Guernsey has relaxed its Common Travel Area border testing requirements, effective today (Wednesday 19th January), while also announcing that other measures will be further eased from Monday (24th January).
- Common Travel Area border testing requirements relaxed from today (00.01am Wednesday 19th January 2022)
- Relaxation of self-isolation requirements and work from home advice, both effective from Monday 24th January 2022
Numbers of known Covid-19 cases have dropped significantly in recent days as the Bailiwick has seen a sharp peak during the current wave followed by a steep decline. As such, Guernsey’s Civil Contingencies Authority (CCA) is determined to de-escalate mitigations that have been in place, which have supported the community’s efforts to manage the current wave, as soon as possible but in a proportionate and staged approach.
In addition to the changes announced today, the CCA has committed to reviewing remaining measures at its meeting next week before then outlining its plans to further reduce or remove them.
Changes effective 19th January 2022
In line with its announcement last week, the CCA has today confirmed that border restrictions in place from 00.01am tomorrow (Wednesday 19th January) are:
- No testing or isolation requirements for travellers coming from the Common Travel Area (the UK, Isle of Man, Jersey and the Republic of Ireland).
- A Lateral Flow Test on the day of arrival for non-Common Travel Area travellers who are fully vaccinated (replacing the current requirement for a PCR test on arrival).
- Maintain the current requirement of a PCR test on arrival and on day 8, with isolation until a negative result on the day 8 test, for non-Common Travel Area arrivals who are not fully vaccinated.
Anyone due to arrive from within the Common Travel Area who has already completed the Travel Tracker and therefore paid £25 for a pack of LFTs is advised they can submit a request for a refund here.
Changes effective Monday 24th January 2022
The CCA has today decided that, effective from Monday 24th January 2022, it will:
- Remove the current work from home guidance.
- Reduce the period self-isolation for Covid-19 positive cases to six days, as long as the positive case is symptom-free and has negative lateral flow tests on Day 5 and Day 6.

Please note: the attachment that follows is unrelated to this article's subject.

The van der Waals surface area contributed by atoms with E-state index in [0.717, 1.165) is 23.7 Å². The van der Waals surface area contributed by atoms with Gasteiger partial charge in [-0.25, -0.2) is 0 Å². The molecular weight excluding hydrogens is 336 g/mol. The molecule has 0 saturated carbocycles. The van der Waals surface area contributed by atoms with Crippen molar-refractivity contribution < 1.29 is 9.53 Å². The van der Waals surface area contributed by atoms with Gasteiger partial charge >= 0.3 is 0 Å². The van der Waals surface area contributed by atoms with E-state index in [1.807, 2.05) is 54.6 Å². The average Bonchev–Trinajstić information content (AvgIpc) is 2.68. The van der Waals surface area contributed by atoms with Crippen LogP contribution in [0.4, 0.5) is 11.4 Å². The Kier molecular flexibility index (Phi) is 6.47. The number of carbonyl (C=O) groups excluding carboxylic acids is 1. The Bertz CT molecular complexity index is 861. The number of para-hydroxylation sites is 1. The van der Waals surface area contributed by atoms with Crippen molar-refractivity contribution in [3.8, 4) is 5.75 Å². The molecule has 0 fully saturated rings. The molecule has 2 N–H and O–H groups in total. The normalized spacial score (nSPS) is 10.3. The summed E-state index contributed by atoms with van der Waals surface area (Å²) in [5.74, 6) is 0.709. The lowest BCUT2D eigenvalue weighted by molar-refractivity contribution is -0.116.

Following yesterday’s meeting, Deputy Peter Ferbrache (pictured), Chair of the Civil Contingencies Authority, said : “We’ve seen a very encouraging steep drop in positive cases in recent days and, while we also greet such good news with a degree of caution based on how quickly things can change, it has further enhanced the CCA’s collective view that we can and should begin to remove measures in a steady and sensible way. I hope that today’s announcement will be welcome news for the community and I want to thank everyone for the high-levels of uptake we see on the mitigations in place as by-and large people continue to want to do the right thing.
“We announced last week our intention to ease border restrictions from tomorrow and I’m pleased to say that decision was confirmed at our meeting today. This largely brings us in line with the UK’s border restrictions. But we also looked at internal measures and discussed at length what further changes we could make to ease the
impact COVID-19 has on people’s lives. I’m sure a further reduction in self-isolation requirements, provided certain criteria are met, will be welcome news for many and we have also decided to remove our guidance for people to work from home wherever possible – both of those changes come into effect from Monday just to
allow a little more time to hopefully see a further reduction in case numbers.
“Additionally, members of the CCA recognise that we need to provide the community with as much certainty as possible about our “end game” plans. What I mean by that is when we can plan, as reasonably as possible, to further reduce or remove the remaining mitigations which the CCA has imposed for the purposes of dealing with
this global public health emergency. Many within the community have asked whether the Bailiwick needs to continue relying on emergency powers to manage Covid-19 in the context of a highly vaccinated population. This is what we will consider next week.
“Whatever the CCA decides, I think it’s important for all of us to recognise that Covid is here to stay for the foreseeable future. That means that even in the absence of mandated restrictions, we will all need to continue living responsibly with the virus and that will mean continuing to do the right things – for example following any face covering guidance, taking regular LFTs and staying at home when unwell. The single most powerful defence we have against the variants of Covid-19 in the Bailiwick right now is our booster programme, so I’ll take this opportunity to remind people over the age of 18 to please get their booster if they haven’t already done so.”